• Community Residences are transitional, rehabilitative programs that teach skills, offer support, and help residents achieve the highest level of independence possible. These residences are single-site facilities, with private or shared bedrooms, for up to 48 individuals. Meals are provided, as well as on-site rehabilitative services and 24-hour staff coverage. This level of housing is appropriate for individuals who can benefit from rehabilitative services in a non-hospital setting prior to placement in more-permanent community-based housing.
  • Supported/Single Room Occupancy units provide long-term or permanent housing in which residents can access the support services they require to live successfully in the community. Front-desk coverage is provided 24 hours per day and providers must make any necessary services available to residents.
  • Apartment Treatment provides a high level of support and skills-training to individuals in apartment settings. This licensed program is designed to be transitional, with an average length of stay of 18 months. Residents gain skills and independence, learn to use community programs, and develop a community-support system of friends and family. Apartment sites are usually scattered-site rental units located in the community.
  • Community Residence/Single Room Occupancy are service-enriched, licensed, extended-stay housing with on-site services for individuals who want private living units, but who need assistance with self-maintenance and socialization skills. Living units are usually designed as studio apartments or as suites with single bedrooms around shared living spaces. There is 24-hour front desk security and services available, such as case management or life skills training.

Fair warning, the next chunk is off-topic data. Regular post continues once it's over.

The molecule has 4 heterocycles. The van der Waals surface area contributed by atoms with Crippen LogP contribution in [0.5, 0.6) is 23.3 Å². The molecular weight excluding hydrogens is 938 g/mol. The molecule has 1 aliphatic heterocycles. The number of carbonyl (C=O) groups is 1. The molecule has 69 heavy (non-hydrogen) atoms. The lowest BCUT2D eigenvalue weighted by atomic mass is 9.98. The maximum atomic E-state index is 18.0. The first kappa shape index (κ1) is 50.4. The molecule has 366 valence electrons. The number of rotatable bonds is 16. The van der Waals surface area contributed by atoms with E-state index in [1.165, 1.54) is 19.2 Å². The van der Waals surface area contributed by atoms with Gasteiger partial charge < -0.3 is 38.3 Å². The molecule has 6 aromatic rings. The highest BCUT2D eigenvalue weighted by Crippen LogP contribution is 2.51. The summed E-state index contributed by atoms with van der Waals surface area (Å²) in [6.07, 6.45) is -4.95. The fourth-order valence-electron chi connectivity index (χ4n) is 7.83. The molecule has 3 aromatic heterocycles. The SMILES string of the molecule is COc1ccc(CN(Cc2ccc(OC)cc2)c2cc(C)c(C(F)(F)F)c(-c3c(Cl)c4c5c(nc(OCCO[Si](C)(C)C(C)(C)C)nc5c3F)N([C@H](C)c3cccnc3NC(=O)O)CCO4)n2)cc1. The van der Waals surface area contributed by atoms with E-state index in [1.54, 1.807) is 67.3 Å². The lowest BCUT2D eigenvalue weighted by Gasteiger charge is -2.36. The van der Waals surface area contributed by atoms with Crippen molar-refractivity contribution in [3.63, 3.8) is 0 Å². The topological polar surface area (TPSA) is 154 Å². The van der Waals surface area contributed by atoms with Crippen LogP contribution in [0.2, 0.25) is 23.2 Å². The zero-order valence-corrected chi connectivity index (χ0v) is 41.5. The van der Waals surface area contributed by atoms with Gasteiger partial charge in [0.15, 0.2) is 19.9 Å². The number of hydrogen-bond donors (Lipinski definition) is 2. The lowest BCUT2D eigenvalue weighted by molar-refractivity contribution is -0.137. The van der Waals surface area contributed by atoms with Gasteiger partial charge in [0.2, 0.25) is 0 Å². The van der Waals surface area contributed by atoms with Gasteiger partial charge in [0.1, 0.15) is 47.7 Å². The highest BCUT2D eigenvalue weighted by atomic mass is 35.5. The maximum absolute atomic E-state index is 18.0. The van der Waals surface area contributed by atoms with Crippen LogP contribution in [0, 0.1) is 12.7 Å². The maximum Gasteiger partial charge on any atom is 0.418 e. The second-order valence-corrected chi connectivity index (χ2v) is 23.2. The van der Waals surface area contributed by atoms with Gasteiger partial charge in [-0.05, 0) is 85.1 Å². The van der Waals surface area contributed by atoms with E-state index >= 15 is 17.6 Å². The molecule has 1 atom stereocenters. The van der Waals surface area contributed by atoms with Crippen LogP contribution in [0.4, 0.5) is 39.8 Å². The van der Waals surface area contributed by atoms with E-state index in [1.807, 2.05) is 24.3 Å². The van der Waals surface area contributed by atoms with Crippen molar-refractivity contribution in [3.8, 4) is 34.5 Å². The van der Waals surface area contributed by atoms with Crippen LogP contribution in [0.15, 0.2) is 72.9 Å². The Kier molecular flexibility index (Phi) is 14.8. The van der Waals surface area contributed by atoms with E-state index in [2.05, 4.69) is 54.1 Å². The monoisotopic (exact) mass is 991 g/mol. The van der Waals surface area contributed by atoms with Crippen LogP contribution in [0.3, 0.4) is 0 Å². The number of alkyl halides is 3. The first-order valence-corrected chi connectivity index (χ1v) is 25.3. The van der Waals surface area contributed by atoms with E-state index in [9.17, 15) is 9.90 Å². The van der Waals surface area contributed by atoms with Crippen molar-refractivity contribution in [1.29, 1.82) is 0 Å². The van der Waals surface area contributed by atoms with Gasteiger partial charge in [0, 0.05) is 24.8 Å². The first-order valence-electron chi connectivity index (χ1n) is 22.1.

• State-Operated Community Residence are licensed residential program that provide a therapeutic living environment for residents with mental illness. SOCR assists residents to develop skills necessary for successful reintegration into the community at their own pace.
  • Supported Housing enables individuals to live independently in their own community. Many Supported Housing recipients are able to live in the community with a minimum of assistance, but support is available when needed. These are permanent community-based apartments, typically located in scattered site, privately-owned apartment settings.

This wide array of housing types enables individuals to choose the housing that fits their goals and needs as they pursue their recovery journey. The goal is always to enable each person to reach their fullest potential in the community of their choice.